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Judge explains why he denied North Philly man a new trial

A Philadelphia judge has issued his opinion explaining why he denied a North Philadelphia man a new trial in a highly publicized 2006 shooting in Strawberry Mansion in which a 6-year-old boy was paralyzed.

UPDATE, 1:30 p.m.: Pennsylvania Superior Court has ordered that Donte Rollins - who has been incarcerated since 2007 for a Strawberry Mansion shooting he said he did not commit - be released from prison by noon Wednesday.

The ruling overturns a decision by a Philadelphia judge, who had declined to grant Rollins a new trial.

Earlier story:

A Philadelphia judge has issued his opinion explaining why he denied a North Philadelphia man a new trial in a highly publicized 2006 shooting in Strawberry Mansion in which a 6-year-old boy was paralyzed.

Common Pleas Court Judge Rayford Means filed his opinion in Donte Rollins' case after the state Supreme Court on Friday directed him to submit his response by 10 a.m. Monday.

Means, in his Monday opinion, said he disagreed with the defense and prosecutors that Rollins' attorney at the time of his 2007 trial was ineffective.

The Philadelphia District Attorney's Office since April has agreed with Rollins' new defense team — attorney Michael Wiseman and lawyers with the Pennsylvania Innocence Project — that Rollins' trial attorney, Nino Tinari, was ineffective, that Rollins deserves a new trial and that he should be released from state prison to house arrest, his status before the 2007 trial.

Following Post Conviction Relief Act hearings earlier this year, Means denied Rollins a new trial, but did not outline his reasons. He told the defense lawyers they had 30 days to appeal to the state Superior Court.

"At that time, once I receive an appeal, I will file my opinion to the Superior Court," he said in court, then left the bench.

The defense immediately filed its appeal on Nov. 14. But as of last week, Means had not yet filed his opinion.

A jury convicted Rollins of attempted murder and related offenses in the January 2006 shooting that paralyzed Jabar Wright, 6, from the neck down. Two other men, including a cousin of Rollins, were also convicted; a fourth defendant was acquitted.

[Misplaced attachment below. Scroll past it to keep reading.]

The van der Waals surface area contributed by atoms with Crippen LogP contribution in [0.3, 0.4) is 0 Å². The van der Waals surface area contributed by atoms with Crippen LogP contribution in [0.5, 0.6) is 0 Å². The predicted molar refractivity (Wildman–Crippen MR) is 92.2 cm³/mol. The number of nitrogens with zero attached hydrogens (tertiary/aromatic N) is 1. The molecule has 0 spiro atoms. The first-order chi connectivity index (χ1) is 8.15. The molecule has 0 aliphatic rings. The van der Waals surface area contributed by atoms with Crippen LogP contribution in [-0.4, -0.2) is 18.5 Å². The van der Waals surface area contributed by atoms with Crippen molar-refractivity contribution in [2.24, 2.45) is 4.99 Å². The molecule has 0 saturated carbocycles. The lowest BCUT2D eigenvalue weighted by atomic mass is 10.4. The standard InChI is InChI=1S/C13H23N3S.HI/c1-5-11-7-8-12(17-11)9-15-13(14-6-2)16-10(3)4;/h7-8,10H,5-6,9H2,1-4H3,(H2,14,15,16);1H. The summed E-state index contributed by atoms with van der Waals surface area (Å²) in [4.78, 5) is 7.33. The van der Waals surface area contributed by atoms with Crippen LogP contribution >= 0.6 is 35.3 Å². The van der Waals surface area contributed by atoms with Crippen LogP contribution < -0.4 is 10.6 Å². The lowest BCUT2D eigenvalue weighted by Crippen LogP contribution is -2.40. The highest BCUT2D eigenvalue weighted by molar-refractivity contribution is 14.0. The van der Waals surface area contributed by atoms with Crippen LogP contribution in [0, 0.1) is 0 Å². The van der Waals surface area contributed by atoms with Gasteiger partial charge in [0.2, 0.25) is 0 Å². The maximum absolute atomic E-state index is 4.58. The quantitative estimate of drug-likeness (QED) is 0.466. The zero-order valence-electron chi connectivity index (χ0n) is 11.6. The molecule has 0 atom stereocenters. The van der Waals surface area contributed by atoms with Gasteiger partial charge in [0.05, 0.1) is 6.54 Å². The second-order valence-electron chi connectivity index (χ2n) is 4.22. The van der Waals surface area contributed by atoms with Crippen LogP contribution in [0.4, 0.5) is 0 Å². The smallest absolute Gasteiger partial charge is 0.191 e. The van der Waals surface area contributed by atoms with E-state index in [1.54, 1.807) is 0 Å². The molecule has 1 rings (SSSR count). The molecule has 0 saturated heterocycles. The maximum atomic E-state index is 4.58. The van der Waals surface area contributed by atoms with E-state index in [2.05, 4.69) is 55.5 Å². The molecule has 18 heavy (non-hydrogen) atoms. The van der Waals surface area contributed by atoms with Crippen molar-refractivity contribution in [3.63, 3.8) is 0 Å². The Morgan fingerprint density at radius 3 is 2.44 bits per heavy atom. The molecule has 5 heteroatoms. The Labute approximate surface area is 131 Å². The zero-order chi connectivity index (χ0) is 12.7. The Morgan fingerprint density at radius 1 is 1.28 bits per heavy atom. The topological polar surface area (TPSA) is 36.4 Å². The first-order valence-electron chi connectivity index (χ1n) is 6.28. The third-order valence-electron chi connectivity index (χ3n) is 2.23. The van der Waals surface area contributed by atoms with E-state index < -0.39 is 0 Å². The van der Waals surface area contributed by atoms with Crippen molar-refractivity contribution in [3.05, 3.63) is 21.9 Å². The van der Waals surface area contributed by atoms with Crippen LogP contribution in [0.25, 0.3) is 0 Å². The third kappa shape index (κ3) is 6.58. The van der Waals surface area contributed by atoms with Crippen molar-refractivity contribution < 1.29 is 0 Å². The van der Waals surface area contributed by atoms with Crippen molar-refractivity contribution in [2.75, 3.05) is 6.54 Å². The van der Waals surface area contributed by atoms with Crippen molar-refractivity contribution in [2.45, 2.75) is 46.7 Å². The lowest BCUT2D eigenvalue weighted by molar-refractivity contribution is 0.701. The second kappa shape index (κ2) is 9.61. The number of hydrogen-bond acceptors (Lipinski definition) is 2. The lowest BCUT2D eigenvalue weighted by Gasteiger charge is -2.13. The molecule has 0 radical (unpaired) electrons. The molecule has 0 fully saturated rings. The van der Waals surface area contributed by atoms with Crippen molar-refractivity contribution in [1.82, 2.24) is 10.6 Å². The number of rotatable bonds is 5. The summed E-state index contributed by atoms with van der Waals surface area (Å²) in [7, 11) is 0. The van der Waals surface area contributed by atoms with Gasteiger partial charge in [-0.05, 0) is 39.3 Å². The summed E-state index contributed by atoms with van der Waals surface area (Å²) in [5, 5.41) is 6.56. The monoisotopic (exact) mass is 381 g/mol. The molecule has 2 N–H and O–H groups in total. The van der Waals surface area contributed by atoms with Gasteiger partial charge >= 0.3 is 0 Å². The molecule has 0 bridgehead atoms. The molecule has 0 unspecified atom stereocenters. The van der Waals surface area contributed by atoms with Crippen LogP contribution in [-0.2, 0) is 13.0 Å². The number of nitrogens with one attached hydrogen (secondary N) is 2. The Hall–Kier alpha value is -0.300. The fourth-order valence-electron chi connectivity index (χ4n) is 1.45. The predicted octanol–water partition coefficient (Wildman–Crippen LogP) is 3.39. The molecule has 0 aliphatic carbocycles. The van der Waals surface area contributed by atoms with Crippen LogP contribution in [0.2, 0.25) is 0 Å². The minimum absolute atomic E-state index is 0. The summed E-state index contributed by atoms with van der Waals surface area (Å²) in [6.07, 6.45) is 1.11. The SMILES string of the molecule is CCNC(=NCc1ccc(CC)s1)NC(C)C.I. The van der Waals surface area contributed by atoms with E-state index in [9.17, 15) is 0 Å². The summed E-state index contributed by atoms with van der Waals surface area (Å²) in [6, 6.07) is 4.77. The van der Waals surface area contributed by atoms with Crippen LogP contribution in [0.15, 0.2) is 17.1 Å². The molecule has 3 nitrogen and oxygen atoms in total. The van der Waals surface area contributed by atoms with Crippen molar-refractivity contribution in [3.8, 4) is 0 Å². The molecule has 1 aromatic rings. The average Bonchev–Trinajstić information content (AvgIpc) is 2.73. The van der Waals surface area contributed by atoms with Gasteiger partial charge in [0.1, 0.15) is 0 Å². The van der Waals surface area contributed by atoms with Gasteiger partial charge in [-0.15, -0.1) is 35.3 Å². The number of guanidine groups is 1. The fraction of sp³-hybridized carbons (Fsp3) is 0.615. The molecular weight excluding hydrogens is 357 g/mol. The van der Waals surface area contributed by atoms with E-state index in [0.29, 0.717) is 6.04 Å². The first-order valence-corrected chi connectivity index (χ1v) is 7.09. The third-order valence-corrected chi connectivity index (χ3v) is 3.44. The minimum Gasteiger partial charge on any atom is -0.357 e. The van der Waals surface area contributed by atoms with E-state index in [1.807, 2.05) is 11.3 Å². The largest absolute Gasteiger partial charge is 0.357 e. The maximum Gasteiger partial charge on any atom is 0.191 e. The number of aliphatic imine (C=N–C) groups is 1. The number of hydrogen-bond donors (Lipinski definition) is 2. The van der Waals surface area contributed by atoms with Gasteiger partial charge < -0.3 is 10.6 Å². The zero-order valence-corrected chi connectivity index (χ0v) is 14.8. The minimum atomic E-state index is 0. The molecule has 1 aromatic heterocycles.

Means in 2008 sentenced the three men to the maximum term: 62 1/2 to 125 years in state prison.

Jabar was in the back of a Pontiac Bonneville driven by his grandfather, Benjamin Wright, who was believed to have been the intended target of the shooting. Benjamin's then-wife, LaRhonda, who was also a passenger in the car, testified that she saw the four defendants, whom she had known for years, on the street corner just before shots rang out but did not see the actual shooting. 

Rollins has maintained that he was not at the scene of the shooting, which occurred at about 7:40 p.m. Jan. 28, 2006, at 29th and Westmont Streets in Strawberry Mansion. He contends he was out shopping at the Gallery mall and then at a South Street clothing store.

During the trial, Tinari showed jurors two surveillance videos, which the defense said showed Rollins in the Gallery at 6:18 p.m., then entering the Net store at 5th and South Streets at 8 p.m., 20 minutes after the shooting.

Through Post Conviction Relief Act petitions and hearings, Rollins' new defense team has brought to the court's attention additional evidence not shown at the trial that supported Rollins' alibi.

The evidence included statements from two friends who said they were shopping with Rollins that day; a statement from Rollins' mother, who said a third friend, who has since died, was also with Rollins; store receipts; cellphone records; and additional video footage.

One additional video clip allegedly showed Rollins leaving the Net store on South Street at 8:01 that night while speaking on a cellphone. His phone records indicated he received a call at that time.

Rollins' new attorneys contend that Tinari was ineffective by not interviewing the friends who said they were with Rollins and not presenting them as witnesses. The team has also contended that Tinari was ineffective by not investigating or presenting Rollins' cellphone records, store receipts and additional video footage.

During a February hearing, Tinari testified that he had not sought out the friends because he did not want to associate Rollins with "other young people" who could potentially make the defendant look bad.

He testified that "these young persons would give a different flavor to what we were doing through the course of the trial." He said he instead put three older women on the stand — Rollins' mother, his aunt and his mother's coworker – who "had no taint whatsoever."

In his opinion, Means wrote: "Based on Mr. Tinari's credible testimony before this Court, as well as the nature of the evidence originally presented against [Rollins] at trial, this Court found that Mr. Tinari was not ineffective for failure to investigate or present evidence."

He wrote that there was "overwhelming" evidence against Rollins, particularly LaRhonda Wright's identification. The judge contended that "it is unlikely" that additional testimony from other witnesses "would have changed the outcome of the case."

Marissa Boyers Bluestine, legal director at the Pennsylvania Innocence Project, said Tuesday that "there are many glaring problems with the court's opinion. [Judge Means] repeatedly refers to the evidence against Mr. Rollins as 'overwhelming.' Nothing could be further from the truth. The only evidence at trial was a single eyewitness who saw the shooters at night several feet away from inside a car."